By Ariel Hurwich Braun
The folowing are excerpts from a speech given prior to JOFA’s visit to Israeli soldiers at a checkpoint.
May 24, 2002
Today, you are scheduled to visit soldiers stationed at the checkpoint between Jerusalem and Bethlehem, about a five-minute drive from here, and I have been asked to introduce this visit to you.
On one of our family visits to the checkpoint we ran into our neighbor, a young man about to finish his army service. He was driving in one car, with a second car close behind. When I told him we had come to bring packages for the soldiers, he exclaimed, “These are my friends. I also brought food, but mine didn’t fit into one car so I brought two.”
When first asked to speak to you, I was mostly confused. Although I know why I like to visit the checkpoint, I could not quite pinpoint the soldiers’ extraordinary gratitude.
So I stopped my neighbor on the street one day and asked him to please tell me: “Why do the soldiers’ appreciate our gesture so deeply?”
He explained: feedback from people makes a soldier vividly aware of his mission, he recognizes he is a messenger of the people and that gives him the strength to serve. He added, “yesh lanu gav” – “we have support.”
The first time my family brought packages to soldiers at the checkpoint, we arrived just as a long convoy of armored personnel carriers was preparing to go into Bethlehem. At the same time a woman arrived carrying two big bunches of roses.
She gave one to each soldier. Although it seemed odd to me, my brother who had once served in the army said, “I wish someone would have done this for us when we were in Lebanon.”
And truly, the vision was surreal. Among all the green, khaki and brown – the guns, the uniforms and the equipment – were delicate spots of pink. A soldier atop a vehicle was sitting by himself and smelling his rose, another playfully stuck it into the barrel of his gun, and many others tucked their flowers in nooks and niches on their vehicles or carried them around.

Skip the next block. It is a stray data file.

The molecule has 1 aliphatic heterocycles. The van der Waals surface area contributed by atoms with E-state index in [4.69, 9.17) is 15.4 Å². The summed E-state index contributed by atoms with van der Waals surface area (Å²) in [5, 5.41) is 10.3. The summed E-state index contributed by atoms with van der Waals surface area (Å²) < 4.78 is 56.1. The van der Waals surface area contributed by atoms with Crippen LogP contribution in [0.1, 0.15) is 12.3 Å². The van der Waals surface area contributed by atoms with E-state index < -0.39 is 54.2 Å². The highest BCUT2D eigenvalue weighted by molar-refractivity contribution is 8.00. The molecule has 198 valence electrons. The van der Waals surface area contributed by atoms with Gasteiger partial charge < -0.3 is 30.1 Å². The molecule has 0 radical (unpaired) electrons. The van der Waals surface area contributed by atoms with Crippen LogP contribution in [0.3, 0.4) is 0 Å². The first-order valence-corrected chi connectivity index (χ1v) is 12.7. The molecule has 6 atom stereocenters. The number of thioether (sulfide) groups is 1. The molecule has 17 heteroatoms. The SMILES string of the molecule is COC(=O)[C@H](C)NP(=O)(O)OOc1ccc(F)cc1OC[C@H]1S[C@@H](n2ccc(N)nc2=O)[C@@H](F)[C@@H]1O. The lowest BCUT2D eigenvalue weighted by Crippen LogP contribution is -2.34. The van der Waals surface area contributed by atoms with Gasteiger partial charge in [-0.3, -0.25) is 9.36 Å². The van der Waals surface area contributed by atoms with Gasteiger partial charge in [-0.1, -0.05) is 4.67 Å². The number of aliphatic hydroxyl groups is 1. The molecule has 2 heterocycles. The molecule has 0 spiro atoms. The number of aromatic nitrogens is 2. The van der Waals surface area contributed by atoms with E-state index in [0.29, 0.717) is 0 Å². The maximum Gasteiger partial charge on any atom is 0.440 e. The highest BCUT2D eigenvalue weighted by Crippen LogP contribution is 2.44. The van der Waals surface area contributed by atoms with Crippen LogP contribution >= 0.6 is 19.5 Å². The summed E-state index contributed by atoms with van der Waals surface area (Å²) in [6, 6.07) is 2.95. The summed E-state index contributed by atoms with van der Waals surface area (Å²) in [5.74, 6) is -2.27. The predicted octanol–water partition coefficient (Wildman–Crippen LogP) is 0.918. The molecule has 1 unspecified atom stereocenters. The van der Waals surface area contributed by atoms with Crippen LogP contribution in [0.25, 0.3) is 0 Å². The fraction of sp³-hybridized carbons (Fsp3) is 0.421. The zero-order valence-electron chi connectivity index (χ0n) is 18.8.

My children shyly gave bags of food to soldiers who, in turn, shyly accepted them.
The thanks, and even more so, the smiles we received for our modest gesture were heartening. Saying thank you is fashionable today. You might have noticed a big ad campaign on buses, on billboards, and in the media showing a blue Magen David made of six hearts bearing the words “Todah Me-kol Ha-lev” — Thank you with all our hearts. This campaign exists simply to say thank you to the soldiers defending our country.
You have come on this mission at a very difficult time for us in Israel. Our hotels are empty, our streets are all but deserted, businesses are suffering, and, as a mother, I dread my children’s independence. We all carry seeds of fear within us as part of our routine.
Coming to Israel at this time, traveling around, not so differently from the way we do, and ending your busy week by showing support for our soldiers reminds us of how beautiful and wonderful our country is.
It all boils down to what my wise young neighbor said so well: We lean on the support – the gav – that you give us.
Ariel Hurwich Braun lives in Jerusalem. Formerly a curator of Judaica, she is now working for the Adi Foundation that is dedicated to bridging the gap between art and Judaism.